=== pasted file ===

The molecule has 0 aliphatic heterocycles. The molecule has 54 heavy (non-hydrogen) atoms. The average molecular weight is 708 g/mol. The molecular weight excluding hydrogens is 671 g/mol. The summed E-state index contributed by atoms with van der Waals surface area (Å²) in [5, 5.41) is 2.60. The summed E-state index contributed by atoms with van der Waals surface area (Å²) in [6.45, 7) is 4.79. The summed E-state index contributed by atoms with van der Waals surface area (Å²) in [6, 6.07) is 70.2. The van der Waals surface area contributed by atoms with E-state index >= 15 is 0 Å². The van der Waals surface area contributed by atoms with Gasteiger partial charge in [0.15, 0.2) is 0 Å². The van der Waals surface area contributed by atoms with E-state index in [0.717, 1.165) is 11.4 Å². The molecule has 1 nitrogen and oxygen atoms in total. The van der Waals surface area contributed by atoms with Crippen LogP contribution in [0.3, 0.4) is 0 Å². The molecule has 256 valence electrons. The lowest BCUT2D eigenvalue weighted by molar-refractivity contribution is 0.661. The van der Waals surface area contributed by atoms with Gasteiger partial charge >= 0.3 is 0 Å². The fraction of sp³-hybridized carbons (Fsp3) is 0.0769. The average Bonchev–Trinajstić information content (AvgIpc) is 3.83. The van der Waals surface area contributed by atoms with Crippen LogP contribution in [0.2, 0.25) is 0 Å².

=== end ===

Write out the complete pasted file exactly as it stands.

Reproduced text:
The molecule has 0 aliphatic heterocycles. The molecule has 54 heavy (non-hydrogen) atoms. The average molecular weight is 708 g/mol. The molecular weight excluding hydrogens is 671 g/mol. The summed E-state index contributed by atoms with van der Waals surface area (Å²) in [5, 5.41) is 2.60. The summed E-state index contributed by atoms with van der Waals surface area (Å²) in [6.45, 7) is 4.79. The summed E-state index contributed by atoms with van der Waals surface area (Å²) in [6, 6.07) is 70.2. The van der Waals surface area contributed by atoms with E-state index >= 15 is 0 Å². The van der Waals surface area contributed by atoms with Gasteiger partial charge in [0.15, 0.2) is 0 Å². The van der Waals surface area contributed by atoms with E-state index in [0.717, 1.165) is 11.4 Å². The molecule has 1 nitrogen and oxygen atoms in total. The van der Waals surface area contributed by atoms with Crippen LogP contribution in [0.3, 0.4) is 0 Å². The molecule has 256 valence electrons. The lowest BCUT2D eigenvalue weighted by molar-refractivity contribution is 0.661. The van der Waals surface area contributed by atoms with Gasteiger partial charge >= 0.3 is 0 Å². The fraction of sp³-hybridized carbons (Fsp3) is 0.0769. The average Bonchev–Trinajstić information content (AvgIpc) is 3.83. The van der Waals surface area contributed by atoms with Crippen LogP contribution in [0.2, 0.25) is 0 Å².